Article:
A very significant event in the evolution of the American lifestyle occurred this past Saturday.
The much-awaited movie Nomadland opened simultaneously in theaters and streamed on Hulu.
Why significant? I think it’s the beginning of the end of the in-cinema habit, or at least a signal that places such as Consolidated and Regal will not be where the money flows any more. They’ll have to pivot to something else.
My wife and I watched it in our home for $5.99 total — not the $9 per person we’d have paid at the theater. There’s a “pause” function, so you can go to the bathroom or refill your bowl of La Gelateria gelato.
I doubt I’ll use a theater again. I might buy a bigger TV set with bigger sound to imitate the theater experience.
But let me tell you about that movie.
Nomadland is really a documentary masquerading as a movie. Yes, those are mostly amateur actors, led by the talented Frances McDormand and David Strathairn, some of them real nomads — mostly elderly folks who live off Social Security and live in RVs, either parked on vacant land in Nevada or in RV parks spread across America.
The setting, Empire, is real. Now a ghost town north of Reno without even a zip code (89405) any more. The gypsum plant closed and everyone moved out. McDormand is Fern, who is widowed, hurt by that status, and hits the road as a nomad.
The movie is slow, like One Night In Miami and Ma Rainey’s Black Bottom, but as I said it’s really a documentary about some not-so-skilled Americans who work part-time at low-lying jobs and wander from place to place, unsettled, not homeless but houseless.
I don’t see it as a Best Bicture winner. Ma Rainey, The Trial of the Chicago 7, and Promising Young Woman already are on the front burner. But it could win for McDormand because she’s just so damn good at her profession and excels in this performance.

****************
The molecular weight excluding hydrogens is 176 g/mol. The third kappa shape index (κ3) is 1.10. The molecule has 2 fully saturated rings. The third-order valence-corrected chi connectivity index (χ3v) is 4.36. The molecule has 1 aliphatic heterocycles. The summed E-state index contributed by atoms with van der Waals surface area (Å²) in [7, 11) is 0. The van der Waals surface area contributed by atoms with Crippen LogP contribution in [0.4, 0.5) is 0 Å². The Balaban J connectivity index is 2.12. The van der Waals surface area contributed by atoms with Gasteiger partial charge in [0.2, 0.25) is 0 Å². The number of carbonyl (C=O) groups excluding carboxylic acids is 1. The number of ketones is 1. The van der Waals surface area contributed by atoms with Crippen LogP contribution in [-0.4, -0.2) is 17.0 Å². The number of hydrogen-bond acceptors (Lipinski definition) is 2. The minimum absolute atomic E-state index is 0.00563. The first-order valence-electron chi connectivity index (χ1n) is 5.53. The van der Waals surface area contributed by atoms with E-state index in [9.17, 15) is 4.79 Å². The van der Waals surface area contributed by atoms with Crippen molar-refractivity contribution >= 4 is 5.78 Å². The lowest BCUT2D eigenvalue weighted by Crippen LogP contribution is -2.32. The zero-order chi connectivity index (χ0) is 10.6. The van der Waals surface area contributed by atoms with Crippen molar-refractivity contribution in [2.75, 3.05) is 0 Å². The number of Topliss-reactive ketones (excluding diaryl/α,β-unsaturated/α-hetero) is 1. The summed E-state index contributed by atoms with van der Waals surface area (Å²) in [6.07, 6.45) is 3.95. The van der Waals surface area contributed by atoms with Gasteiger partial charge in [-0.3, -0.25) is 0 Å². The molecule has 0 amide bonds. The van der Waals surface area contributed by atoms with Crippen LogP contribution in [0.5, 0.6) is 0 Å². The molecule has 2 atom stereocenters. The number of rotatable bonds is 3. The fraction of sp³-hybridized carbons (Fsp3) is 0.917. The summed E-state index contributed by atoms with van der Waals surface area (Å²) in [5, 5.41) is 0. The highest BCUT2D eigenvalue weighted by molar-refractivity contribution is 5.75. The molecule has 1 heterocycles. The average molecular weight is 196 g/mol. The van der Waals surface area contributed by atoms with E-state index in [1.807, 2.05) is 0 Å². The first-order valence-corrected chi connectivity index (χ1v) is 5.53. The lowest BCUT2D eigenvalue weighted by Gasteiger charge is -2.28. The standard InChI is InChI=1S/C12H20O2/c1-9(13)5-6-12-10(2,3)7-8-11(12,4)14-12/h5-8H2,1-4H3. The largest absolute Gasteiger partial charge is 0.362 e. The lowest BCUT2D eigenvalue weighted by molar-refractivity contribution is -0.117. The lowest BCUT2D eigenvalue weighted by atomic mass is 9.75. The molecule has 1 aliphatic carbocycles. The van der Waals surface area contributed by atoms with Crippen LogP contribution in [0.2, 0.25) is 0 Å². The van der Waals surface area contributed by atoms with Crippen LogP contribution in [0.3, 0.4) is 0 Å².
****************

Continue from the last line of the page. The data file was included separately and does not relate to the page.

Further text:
Mainly, it will be historically notable for being among the first theater-streaming simultaneous release. WarnerMedia had announced that it will co-release all of this year’s movies on HBOMax. On Saturday it was Judas & The Black Messiah and coming is Matrix 4. WarnerMedia is making HBOMax 22 percent cheaper for people who sign up for six months. The $69.99 price is just under $12 a month instead of $15. Hulu is $12 a month. Netflix in high definition is $14. Amazon Prime is $10 a month but it charges about $4 extra for relatively new movies and $20 for ultra-popular newbies. But you’re also getting Prime membership for purchases with free shipping included.
Streaming is a balance game: there needs to be a consistent addition of new titles to attract subscribers, with a full library of TV shows and movies to keep people hooked. You likely won’t sign up for HBO Max just to watch Friends, but you might sign up to watch Wonder Woman 1984 and then stick around to watch Friends. But competitors are doing the same thing, often with big franchise rights (Disney) or top acting and directing talent for original works (Netflix, Amazon).
The Verge, a technology news website, says about movie theater outlook now that streaming is everywhere:
“2020 has been one of the most devastating years for the theater industry. It’s tougher than ever to convince people to risk their lives in a theater when studios are making films available to them to watch at home. Theater chains have pointed to studios moving their titles to streaming platforms as a big part of the problem, but the theater industry has struggled for decades.
“In 2019, people, on average, visited a movie theater less than four times, a record low since 2002.”